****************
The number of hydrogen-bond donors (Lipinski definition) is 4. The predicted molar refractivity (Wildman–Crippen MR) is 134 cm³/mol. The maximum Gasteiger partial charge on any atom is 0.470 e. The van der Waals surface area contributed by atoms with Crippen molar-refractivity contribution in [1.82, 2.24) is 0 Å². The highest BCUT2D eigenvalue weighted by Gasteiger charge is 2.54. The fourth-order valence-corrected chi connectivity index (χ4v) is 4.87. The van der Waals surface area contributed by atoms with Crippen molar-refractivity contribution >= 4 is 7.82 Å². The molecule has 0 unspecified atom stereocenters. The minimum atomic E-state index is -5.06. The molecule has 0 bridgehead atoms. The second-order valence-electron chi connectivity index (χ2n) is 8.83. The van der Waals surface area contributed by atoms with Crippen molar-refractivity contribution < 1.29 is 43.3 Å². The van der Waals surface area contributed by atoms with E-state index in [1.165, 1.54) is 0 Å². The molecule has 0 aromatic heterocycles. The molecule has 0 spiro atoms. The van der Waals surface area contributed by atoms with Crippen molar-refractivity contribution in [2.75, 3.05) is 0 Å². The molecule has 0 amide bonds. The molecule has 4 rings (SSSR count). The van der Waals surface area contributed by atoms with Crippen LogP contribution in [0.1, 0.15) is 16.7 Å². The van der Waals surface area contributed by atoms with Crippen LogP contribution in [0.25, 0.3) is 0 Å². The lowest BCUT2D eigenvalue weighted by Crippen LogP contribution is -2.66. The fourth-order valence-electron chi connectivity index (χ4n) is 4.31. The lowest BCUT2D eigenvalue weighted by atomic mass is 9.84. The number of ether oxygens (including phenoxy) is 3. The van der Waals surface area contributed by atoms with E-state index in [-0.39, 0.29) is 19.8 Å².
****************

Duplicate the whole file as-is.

The number of hydrogen-bond donors (Lipinski definition) is 4. The predicted molar refractivity (Wildman–Crippen MR) is 134 cm³/mol. The maximum Gasteiger partial charge on any atom is 0.470 e. The van der Waals surface area contributed by atoms with Crippen molar-refractivity contribution in [1.82, 2.24) is 0 Å². The highest BCUT2D eigenvalue weighted by Gasteiger charge is 2.54. The fourth-order valence-corrected chi connectivity index (χ4v) is 4.87. The van der Waals surface area contributed by atoms with Crippen molar-refractivity contribution >= 4 is 7.82 Å². The molecule has 0 unspecified atom stereocenters. The minimum atomic E-state index is -5.06. The molecule has 0 bridgehead atoms. The second-order valence-electron chi connectivity index (χ2n) is 8.83. The van der Waals surface area contributed by atoms with Crippen molar-refractivity contribution < 1.29 is 43.3 Å². The van der Waals surface area contributed by atoms with E-state index in [1.165, 1.54) is 0 Å². The molecule has 0 aromatic heterocycles. The molecule has 0 spiro atoms. The van der Waals surface area contributed by atoms with Crippen molar-refractivity contribution in [2.75, 3.05) is 0 Å². The molecule has 0 amide bonds. The molecule has 4 rings (SSSR count). The van der Waals surface area contributed by atoms with Crippen LogP contribution in [0.1, 0.15) is 16.7 Å². The van der Waals surface area contributed by atoms with Crippen LogP contribution in [0.25, 0.3) is 0 Å². The lowest BCUT2D eigenvalue weighted by Crippen LogP contribution is -2.66. The fourth-order valence-electron chi connectivity index (χ4n) is 4.31. The lowest BCUT2D eigenvalue weighted by atomic mass is 9.84. The number of ether oxygens (including phenoxy) is 3. The van der Waals surface area contributed by atoms with E-state index in [-0.39, 0.29) is 19.8 Å².